Cablegate: Bank of Mexico Conference On Poverty Challenges,

Published: Wed 26 Jul 2006 05:54 PM
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Introduction and Summary
1. (SBU) Mexican economic leaders and World Bank economists
discussed the causes and potential solutions for the
country,s persistent poverty at a July 19 Mexico City
conference and Reduction of Poverty in Latin
America: Virtuous Cycles and Vicious Cycles.8 At the
conference, Central Bank Governor Guillermo Ortiz pointed to
the need for education and human capital creation as the crux
of the problem. World Bank economists Guillermo Perry and
William Maloney noted the role the eighties and nineties in
terms of financial crises played in suppressing incomes of
the poor. They pointed as well to the temporary disparity
liberalizing measures such as NAFTA create by benefiting the
better off first, though such measures are essential to
alleviating poverty in the long run. Most participants made
the basic point that more and better jobs are key to reducing
poverty. Academics also described the inequalities created
by poor fiscal policies and subsidies, as well as the growing
North-South divide in Mexico. Hacienda (Treasury) Secretary
Gil Diaz closed the conference highlighting the success of
Mexico,s economic stability and its impact on spurring
private investment and reducing poverty. While the
North/South PAN/PRD divide threatens to stall reform in the
upcoming Congress, the poverty conference reinforced the
message that the incoming Mexican government resist the
temptation for short term political fixes such as subsidies
and entitlements, and find the political courage to stick
with fiscal reforms to cement long-term poverty reduction.
Remarks by BOM Governor Guillermo Ortiz
2. (SBU) BOM Governor Guillermo Ortiz opened the event with
an overview of Mexico,s economy. He criticized the elevated
unequal regional distribution of income, as well as deficient
economic growth over the last decade. Ortiz explained that
in the sixties, Mexico,s income per capita was greater than
both Korea,s and Spain,s and currently their income per
capita was twice Mexico,s. This, he highlighted, is the
consequence of the instability generated by Mexico,s
economic and financial crises of the eighties and nineties.
According to a study developed by the Bank of Mexico, without
these crises, income per capita would be 70 percent greater
than the current 9,000 dollars.
3. (SBU) Ortiz added that more efficient social programs,
like the Program8 created to reduce poverty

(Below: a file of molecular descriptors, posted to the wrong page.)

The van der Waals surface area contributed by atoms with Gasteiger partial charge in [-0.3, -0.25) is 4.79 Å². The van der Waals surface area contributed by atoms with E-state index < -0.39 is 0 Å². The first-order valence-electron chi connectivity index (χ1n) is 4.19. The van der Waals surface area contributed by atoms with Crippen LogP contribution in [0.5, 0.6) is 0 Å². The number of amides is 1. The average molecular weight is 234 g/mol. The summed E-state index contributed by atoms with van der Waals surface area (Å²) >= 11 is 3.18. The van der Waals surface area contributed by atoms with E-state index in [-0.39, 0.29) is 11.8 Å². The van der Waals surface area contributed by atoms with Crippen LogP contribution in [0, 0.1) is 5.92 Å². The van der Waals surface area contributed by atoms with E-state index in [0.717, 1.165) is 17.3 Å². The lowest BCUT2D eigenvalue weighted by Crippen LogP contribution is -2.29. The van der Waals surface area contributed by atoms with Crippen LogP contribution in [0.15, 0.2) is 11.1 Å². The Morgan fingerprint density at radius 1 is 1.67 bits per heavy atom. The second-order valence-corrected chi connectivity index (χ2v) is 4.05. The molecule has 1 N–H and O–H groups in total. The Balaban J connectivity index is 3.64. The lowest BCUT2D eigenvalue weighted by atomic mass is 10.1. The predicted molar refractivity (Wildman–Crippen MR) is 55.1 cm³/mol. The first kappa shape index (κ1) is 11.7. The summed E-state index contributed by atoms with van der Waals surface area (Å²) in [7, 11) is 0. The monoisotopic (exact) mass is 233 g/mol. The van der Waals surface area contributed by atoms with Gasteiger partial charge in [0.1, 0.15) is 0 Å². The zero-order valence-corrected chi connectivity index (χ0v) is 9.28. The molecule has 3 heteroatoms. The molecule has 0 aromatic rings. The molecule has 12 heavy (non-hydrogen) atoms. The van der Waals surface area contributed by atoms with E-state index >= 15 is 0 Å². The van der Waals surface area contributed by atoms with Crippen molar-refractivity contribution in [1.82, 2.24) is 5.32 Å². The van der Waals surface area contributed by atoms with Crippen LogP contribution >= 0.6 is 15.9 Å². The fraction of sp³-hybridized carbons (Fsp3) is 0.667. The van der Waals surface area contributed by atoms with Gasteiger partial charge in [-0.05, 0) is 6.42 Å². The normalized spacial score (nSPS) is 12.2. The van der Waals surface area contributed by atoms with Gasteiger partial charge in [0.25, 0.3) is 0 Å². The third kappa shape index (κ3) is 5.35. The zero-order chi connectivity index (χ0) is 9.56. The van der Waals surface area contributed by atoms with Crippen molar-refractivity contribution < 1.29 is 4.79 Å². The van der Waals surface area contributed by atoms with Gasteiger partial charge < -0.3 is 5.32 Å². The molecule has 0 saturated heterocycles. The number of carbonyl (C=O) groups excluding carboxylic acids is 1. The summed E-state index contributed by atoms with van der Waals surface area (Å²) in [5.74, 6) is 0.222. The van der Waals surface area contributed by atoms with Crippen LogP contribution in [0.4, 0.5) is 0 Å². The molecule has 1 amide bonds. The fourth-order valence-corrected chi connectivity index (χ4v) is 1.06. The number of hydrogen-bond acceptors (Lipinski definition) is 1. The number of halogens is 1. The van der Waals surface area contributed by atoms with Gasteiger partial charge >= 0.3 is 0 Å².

by benefiting the poorest communities, are substituting
historic schemes of generalized subsidies, which often
benefit the medium and high-income population. At the same
time, he said that the government,s efforts of an increase
in job creation through infrastructure development and a
reduction of debt has not been sufficient to fight poverty.
4. (SBU) According to Ortiz, employment is key to a reduction
of poverty, since human capital improvements create more and
better jobs. However, the rigidity of the labor markets in
Mexico threatens future employment creation. Ortiz stated
that there is no tradeoff between policies geared to
generating economic growth and those aimed at reducing
poverty. Hence, focusing on one goal will also accomplish
the other.
Results of the World Bank Study
5. (SBU) World Bank Chief Economist for Latin America
Guillermo Perry, and William Maloney, Lead Economist
presented a poverty and inequality study showing that despite
the region,s rich natural resources it suffers from modest
economic growth with 25 percent of the population surviving
on less than 2 dollars per day. According to Perry,
education is the most important factor in income difference.
In Mexico, Perry explained the correlation on the years of
study between parents and sons is 55 percent, which means
that 45 percent of Mexican children will out earn their
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parents, compared to 80 percent in the U.S.
6. (SBU) Perry highlighted that Latin America,s historic
inertia led to the creation of exclusionary institutions
reserved for the elite, and although other countries had
similar histories, they subsequently invested in improving